• In "Welcome to Earth Pt. 1: The Science of the Baltans" and Part 2 as well, the policeman played by Ryu Manatsu is wearing the Leo Ring.
  • Alien Invasion: As per most Ultra Series.
  • Alien Non-Interference Clause: Max refuses to get involved in the conflict with the Deros because it's a conflict between two civilizations naturally inhabiting the same planet rather than an invasion from an extraterrestrial civilization for this reason.
  • Alternate Continuity: Even though classic Showa monsters and aliens appear here, the series is placed in a different universe from the main M78 timeline.
  • Attack of the 50-Foot Whatever
  • Beware the Superman: Some humans feel this way about Max due to his sheer power, which causes Kaito to try and summon him at the start of the battle to prove there's nothing to fear. Max refuses to tag in because their agreement was for Kaito to only call him when the situation had proved too much for him to deal with on his own, not just rely on him.
  • Big Damn Heroes: Ultraman Xenon first appears to save Max's tail.
  • The Bus Came Back: This series marks the return of multiple Showa kaiju and aliens that haven't appeared in quite a long time until then, such as Red King, Gomora, Zetton, Eleking, Pigmon and Baltan to name a few.
  • Bond Villain Stupidity: Moetranga in episode 31
  • The Cameo: Ultraman Max and Ultraman Xenon appear in Mega Monster Battle: Ultra Galaxy Legend the Movie when Belial arrives on the Land of Light.
  • Cats Are Mean: Tama, Kuro, and Mike.
  • Chekhov's Gun: The Guardian satellite system is a detection array, but during the finale, they used it to restore Max after he was defeated but Giga Berserke.
  • Christmas Episode: Elly's Christmas or episode 26. In the episode, Elly helps an old scientist capture the mythical Yunijin, a bird-like creature that travels through time and space, appearing once every 12 years on Earth for only a few seconds of December 24.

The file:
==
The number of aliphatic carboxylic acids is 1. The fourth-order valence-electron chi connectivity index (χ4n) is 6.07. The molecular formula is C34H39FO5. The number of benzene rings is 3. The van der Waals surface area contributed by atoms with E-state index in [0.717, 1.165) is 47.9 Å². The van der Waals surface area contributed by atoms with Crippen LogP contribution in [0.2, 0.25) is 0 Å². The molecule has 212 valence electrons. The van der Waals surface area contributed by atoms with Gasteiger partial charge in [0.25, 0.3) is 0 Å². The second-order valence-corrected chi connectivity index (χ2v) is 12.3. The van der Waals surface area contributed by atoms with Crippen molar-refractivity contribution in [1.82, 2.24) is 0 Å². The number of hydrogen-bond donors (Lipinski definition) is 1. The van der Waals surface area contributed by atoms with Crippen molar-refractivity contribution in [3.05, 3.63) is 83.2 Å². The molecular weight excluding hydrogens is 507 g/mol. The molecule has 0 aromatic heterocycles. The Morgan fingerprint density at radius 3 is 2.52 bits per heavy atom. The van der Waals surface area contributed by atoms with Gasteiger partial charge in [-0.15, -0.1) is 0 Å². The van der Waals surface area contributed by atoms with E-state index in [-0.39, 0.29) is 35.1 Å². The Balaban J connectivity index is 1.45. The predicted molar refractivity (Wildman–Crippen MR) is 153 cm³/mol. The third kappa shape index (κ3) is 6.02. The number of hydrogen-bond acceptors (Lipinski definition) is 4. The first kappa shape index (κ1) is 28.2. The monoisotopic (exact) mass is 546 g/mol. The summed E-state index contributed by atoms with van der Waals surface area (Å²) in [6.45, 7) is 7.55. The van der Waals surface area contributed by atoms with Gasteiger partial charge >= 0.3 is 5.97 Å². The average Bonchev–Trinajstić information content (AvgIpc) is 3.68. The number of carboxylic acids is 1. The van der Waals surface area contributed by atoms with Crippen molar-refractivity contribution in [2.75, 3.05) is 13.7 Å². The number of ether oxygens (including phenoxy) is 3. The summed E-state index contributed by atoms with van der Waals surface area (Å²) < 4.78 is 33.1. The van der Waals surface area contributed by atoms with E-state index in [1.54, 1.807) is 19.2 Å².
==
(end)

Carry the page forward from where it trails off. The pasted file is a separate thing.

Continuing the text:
• Clip Show: The special 40th episode.
  • Denser and Wackier: The series' comedic elements are particularly strong, many of Max's fights against the monsters and aliens have a considerable amount of cartoony slapstick and there are also plenty of scenes that are simply way too cheesy even by toku standards, not to mention the show's narrative can dip into outright Self-Parody at times.
  • Distant Finale: The end of the series is set in the future, where humanity has succeeded in making a better world and Kaito and Mizuki's grandson is going on a space mission to explore the galaxy. A statue dedicated to Max is also seen, showing mankind has remembered him, as well as one of the Delos' towers (implying the atmosphere has been fixed and they've emerged from hiding).
  • Does This Remind You of Anything?: Look at Professor Yoshinaga in episode 16, after taking a ride in a DASH vessel piloted by an incapacitated Captain. Her hair is standing up and she looks giddy and absent-minded. She even leans on the wall with a huge smile on her face.